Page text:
SAN FRANCISCO (Reuters) - Lyft Inc is launching a programme on Thursday to offset emissions from the 1.4 million cars that drive for the U.S. ride-hailing service by investing in projects to reduce other sources of greenhouse gas, the company said.
The move comes as Lyft and Uber Technologies Inc , as well as bike-share and scooter-renting startups, face scrutiny for clogging city streets and sidewalks, worsening traffic.
The company will purchase carbon “offsets” to support projects such as renewable energy and reforestation, balancing the carbon impact of every mile driven by a car working for Lyft, including the miles driven to pick up a passenger. That will be a multi-million dollar investment in the first year and the cost will rise as Lyft grows.
“This in a sense puts a tax on ourselves to continue to move toward shared rides and lower emission vehicles,” said Lyft Co-founder and President John Zimmer in an interview.
The company declined to provide a precise dollar amount for the programme. Lyft drivers completed 376 million rides in 2017, accounting for well over a billion miles, according to the company.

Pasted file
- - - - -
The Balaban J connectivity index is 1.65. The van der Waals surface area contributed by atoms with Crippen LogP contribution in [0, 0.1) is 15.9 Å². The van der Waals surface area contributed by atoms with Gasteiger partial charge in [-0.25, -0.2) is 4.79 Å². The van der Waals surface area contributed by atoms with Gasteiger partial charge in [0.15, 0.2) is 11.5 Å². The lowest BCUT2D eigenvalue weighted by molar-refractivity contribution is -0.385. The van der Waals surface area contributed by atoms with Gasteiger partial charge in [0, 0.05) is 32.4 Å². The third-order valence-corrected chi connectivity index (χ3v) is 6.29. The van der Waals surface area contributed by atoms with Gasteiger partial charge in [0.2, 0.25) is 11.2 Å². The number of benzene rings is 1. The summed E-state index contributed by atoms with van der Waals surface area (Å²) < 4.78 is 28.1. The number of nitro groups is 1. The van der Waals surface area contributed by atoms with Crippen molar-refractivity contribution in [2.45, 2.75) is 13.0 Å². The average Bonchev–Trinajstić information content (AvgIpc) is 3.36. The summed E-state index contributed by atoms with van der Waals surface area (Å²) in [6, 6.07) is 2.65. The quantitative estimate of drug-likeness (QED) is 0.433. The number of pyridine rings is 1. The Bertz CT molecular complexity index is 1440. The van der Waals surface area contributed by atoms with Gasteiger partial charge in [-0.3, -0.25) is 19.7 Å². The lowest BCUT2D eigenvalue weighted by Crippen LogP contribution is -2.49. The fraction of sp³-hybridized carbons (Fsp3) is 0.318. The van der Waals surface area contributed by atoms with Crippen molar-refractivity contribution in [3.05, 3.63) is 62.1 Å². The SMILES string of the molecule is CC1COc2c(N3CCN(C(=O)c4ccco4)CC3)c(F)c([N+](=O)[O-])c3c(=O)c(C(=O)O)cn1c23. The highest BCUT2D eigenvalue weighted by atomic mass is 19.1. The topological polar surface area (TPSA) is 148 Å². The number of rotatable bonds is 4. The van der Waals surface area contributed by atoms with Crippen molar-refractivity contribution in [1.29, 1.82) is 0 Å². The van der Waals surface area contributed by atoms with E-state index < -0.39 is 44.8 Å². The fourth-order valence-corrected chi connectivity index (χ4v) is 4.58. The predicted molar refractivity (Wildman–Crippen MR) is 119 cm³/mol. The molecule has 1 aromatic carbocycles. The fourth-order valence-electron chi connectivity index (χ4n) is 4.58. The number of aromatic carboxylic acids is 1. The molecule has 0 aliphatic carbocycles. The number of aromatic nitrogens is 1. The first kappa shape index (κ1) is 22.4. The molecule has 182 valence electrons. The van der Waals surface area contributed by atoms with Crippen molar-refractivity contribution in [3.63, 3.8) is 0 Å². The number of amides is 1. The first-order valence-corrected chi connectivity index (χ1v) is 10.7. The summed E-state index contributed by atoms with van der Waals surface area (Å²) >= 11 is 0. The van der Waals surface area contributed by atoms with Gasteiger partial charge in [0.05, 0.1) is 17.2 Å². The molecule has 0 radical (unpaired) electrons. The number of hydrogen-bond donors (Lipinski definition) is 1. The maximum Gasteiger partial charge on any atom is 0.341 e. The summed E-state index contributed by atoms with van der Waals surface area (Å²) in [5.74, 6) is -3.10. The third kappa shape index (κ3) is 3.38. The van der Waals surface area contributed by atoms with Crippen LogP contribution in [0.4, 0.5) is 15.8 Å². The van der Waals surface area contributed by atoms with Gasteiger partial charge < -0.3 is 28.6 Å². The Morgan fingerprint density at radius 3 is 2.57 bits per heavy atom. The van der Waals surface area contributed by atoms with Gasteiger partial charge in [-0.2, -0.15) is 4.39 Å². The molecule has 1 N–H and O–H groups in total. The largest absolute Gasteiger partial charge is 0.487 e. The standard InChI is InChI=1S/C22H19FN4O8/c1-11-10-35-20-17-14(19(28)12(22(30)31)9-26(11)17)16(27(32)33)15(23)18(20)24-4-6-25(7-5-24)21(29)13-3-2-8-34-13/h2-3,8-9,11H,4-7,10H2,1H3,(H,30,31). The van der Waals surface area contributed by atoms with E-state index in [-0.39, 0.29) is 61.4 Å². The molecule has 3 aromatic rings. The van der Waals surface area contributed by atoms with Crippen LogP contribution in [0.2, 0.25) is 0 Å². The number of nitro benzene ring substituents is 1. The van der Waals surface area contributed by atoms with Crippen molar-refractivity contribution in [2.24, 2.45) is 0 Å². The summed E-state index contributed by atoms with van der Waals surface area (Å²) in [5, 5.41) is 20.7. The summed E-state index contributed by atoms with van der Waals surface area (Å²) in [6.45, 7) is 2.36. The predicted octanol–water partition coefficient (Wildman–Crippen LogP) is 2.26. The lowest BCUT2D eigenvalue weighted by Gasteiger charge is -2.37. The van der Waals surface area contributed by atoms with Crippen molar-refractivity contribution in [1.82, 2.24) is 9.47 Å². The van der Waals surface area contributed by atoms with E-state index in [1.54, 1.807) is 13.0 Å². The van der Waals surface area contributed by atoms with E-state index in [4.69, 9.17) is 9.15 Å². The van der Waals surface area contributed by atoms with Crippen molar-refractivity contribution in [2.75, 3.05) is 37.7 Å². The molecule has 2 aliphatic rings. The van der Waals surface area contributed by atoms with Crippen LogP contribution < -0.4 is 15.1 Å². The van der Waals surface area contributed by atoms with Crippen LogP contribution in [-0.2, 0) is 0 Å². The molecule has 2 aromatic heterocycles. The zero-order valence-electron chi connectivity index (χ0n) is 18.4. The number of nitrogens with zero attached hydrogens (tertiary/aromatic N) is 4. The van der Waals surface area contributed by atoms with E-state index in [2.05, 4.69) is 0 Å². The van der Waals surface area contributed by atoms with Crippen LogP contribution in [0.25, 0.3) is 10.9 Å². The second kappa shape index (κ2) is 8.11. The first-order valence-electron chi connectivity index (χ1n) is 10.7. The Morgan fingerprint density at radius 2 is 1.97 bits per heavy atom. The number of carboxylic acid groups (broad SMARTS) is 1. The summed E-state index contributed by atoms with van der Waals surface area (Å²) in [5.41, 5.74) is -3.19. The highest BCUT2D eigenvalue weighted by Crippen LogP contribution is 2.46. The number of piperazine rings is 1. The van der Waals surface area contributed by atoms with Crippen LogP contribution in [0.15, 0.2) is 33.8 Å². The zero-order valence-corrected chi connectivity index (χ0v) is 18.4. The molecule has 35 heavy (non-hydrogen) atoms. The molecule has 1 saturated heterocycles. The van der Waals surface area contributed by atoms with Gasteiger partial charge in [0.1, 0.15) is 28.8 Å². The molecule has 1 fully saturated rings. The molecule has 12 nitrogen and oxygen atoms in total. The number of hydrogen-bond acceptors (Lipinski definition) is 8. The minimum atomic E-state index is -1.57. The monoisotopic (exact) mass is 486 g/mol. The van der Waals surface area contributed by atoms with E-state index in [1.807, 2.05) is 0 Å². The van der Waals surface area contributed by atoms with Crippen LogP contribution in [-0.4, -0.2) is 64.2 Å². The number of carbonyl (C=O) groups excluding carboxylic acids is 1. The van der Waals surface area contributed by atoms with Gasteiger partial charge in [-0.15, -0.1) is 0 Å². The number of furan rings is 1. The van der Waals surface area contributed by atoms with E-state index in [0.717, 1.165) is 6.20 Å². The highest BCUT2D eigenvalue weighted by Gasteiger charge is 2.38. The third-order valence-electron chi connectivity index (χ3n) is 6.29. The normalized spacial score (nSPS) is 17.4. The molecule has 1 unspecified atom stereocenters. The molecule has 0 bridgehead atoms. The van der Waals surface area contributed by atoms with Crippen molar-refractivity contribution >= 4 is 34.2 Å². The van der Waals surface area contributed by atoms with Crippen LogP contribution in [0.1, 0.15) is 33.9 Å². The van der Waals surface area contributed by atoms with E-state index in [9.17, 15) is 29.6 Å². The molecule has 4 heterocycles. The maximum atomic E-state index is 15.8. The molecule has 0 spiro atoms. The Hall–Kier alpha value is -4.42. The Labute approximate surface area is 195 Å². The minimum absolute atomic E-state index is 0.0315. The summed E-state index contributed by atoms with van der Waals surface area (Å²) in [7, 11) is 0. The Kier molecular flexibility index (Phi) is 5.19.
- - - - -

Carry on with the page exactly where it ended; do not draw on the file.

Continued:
Lyft said in a statement it is working with environmental firm 3Degrees, which sources carbon reduction projects. Lyft will tap its more than $4 billion in venture capital funding to pay for the carbon offsets.
Zimmer said the project took on a heightened sense of urgency since the U.S. Environmental Protection Agency this month moved to ease Obama-era vehicle emissions standards.
Initial carbon-offset projects funded by Lyft include an effort to reduce greenhouse gas emission from an auto parts factory in Michigan by using alternative materials and recycling transformer oil in Ohio.
“It’s really important that we know what the projects are, that they are real and tangible and that they would not have happened otherwise,” Zimmer said.
Lyft’s carbon-neutral effort is the latest example of a Silicon Valley company working to mitigate some of the harm its services have caused. This week, Airbnb announced its Office of Healthy Tourism, aimed at easing crowding from tourism that has plagued cities such as Barcelona and Amsterdam, a problem exacerbated by Airbnb.
San Francisco’s city attorney last year issued subpoenas to Lyft and Uber for records of driving practices amid concerns the companies had created traffic hazards.
Zimmer acknowledged “traffic is a major issue” and said the company also has plans to invest in electric autonomous vehicles and expand its carpooling service.
Reporting by Heather Somerville; Editing by Cynthia Osterman